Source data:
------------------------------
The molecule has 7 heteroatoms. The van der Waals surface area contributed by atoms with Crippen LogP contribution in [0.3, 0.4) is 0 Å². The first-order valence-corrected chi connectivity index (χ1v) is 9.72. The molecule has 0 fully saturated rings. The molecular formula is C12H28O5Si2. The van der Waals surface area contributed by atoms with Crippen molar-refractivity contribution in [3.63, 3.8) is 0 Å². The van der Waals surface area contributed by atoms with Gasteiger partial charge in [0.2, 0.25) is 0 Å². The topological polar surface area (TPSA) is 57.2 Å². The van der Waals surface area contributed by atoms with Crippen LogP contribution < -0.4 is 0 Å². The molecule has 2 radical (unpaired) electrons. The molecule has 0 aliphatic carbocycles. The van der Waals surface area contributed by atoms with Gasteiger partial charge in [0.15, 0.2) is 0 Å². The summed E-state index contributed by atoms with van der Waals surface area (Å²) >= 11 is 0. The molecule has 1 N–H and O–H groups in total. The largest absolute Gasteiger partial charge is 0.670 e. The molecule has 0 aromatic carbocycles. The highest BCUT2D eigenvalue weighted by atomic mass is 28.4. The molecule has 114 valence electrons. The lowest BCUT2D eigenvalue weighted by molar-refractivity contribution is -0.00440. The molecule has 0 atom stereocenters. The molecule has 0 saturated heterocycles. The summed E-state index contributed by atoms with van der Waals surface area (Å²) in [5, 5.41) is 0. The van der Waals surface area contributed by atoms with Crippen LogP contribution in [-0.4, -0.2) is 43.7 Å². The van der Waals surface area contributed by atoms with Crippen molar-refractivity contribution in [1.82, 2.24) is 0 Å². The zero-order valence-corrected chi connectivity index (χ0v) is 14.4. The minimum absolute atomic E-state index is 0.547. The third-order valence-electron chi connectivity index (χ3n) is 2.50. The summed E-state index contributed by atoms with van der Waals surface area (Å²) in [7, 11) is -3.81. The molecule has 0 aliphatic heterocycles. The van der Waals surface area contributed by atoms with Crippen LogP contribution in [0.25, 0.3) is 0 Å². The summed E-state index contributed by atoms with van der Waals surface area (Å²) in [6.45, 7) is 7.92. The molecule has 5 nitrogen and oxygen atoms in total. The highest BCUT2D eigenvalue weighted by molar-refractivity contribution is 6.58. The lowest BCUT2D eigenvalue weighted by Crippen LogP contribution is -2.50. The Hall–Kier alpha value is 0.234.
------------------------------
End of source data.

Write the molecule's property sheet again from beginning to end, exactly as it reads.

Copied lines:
The molecule has 7 heteroatoms. The van der Waals surface area contributed by atoms with Crippen LogP contribution in [0.3, 0.4) is 0 Å². The first-order valence-corrected chi connectivity index (χ1v) is 9.72. The molecule has 0 fully saturated rings. The molecular formula is C12H28O5Si2. The van der Waals surface area contributed by atoms with Crippen molar-refractivity contribution in [3.63, 3.8) is 0 Å². The van der Waals surface area contributed by atoms with Gasteiger partial charge in [0.2, 0.25) is 0 Å². The topological polar surface area (TPSA) is 57.2 Å². The van der Waals surface area contributed by atoms with Crippen LogP contribution < -0.4 is 0 Å². The molecule has 2 radical (unpaired) electrons. The molecule has 0 aliphatic carbocycles. The van der Waals surface area contributed by atoms with Gasteiger partial charge in [0.15, 0.2) is 0 Å². The summed E-state index contributed by atoms with van der Waals surface area (Å²) >= 11 is 0. The molecule has 1 N–H and O–H groups in total. The largest absolute Gasteiger partial charge is 0.670 e. The molecule has 0 aromatic carbocycles. The highest BCUT2D eigenvalue weighted by atomic mass is 28.4. The molecule has 114 valence electrons. The lowest BCUT2D eigenvalue weighted by molar-refractivity contribution is -0.00440. The molecule has 0 atom stereocenters. The molecule has 0 saturated heterocycles. The summed E-state index contributed by atoms with van der Waals surface area (Å²) in [5, 5.41) is 0. The van der Waals surface area contributed by atoms with Crippen LogP contribution in [-0.4, -0.2) is 43.7 Å². The van der Waals surface area contributed by atoms with Crippen molar-refractivity contribution in [1.82, 2.24) is 0 Å². The zero-order valence-corrected chi connectivity index (χ0v) is 14.4. The minimum absolute atomic E-state index is 0.547. The third-order valence-electron chi connectivity index (χ3n) is 2.50. The summed E-state index contributed by atoms with van der Waals surface area (Å²) in [7, 11) is -3.81. The molecule has 0 aliphatic heterocycles. The van der Waals surface area contributed by atoms with Crippen LogP contribution in [0.25, 0.3) is 0 Å². The summed E-state index contributed by atoms with van der Waals surface area (Å²) in [6.45, 7) is 7.92. The molecule has 5 nitrogen and oxygen atoms in total. The highest BCUT2D eigenvalue weighted by molar-refractivity contribution is 6.58. The lowest BCUT2D eigenvalue weighted by Crippen LogP contribution is -2.50. The Hall–Kier alpha value is 0.234.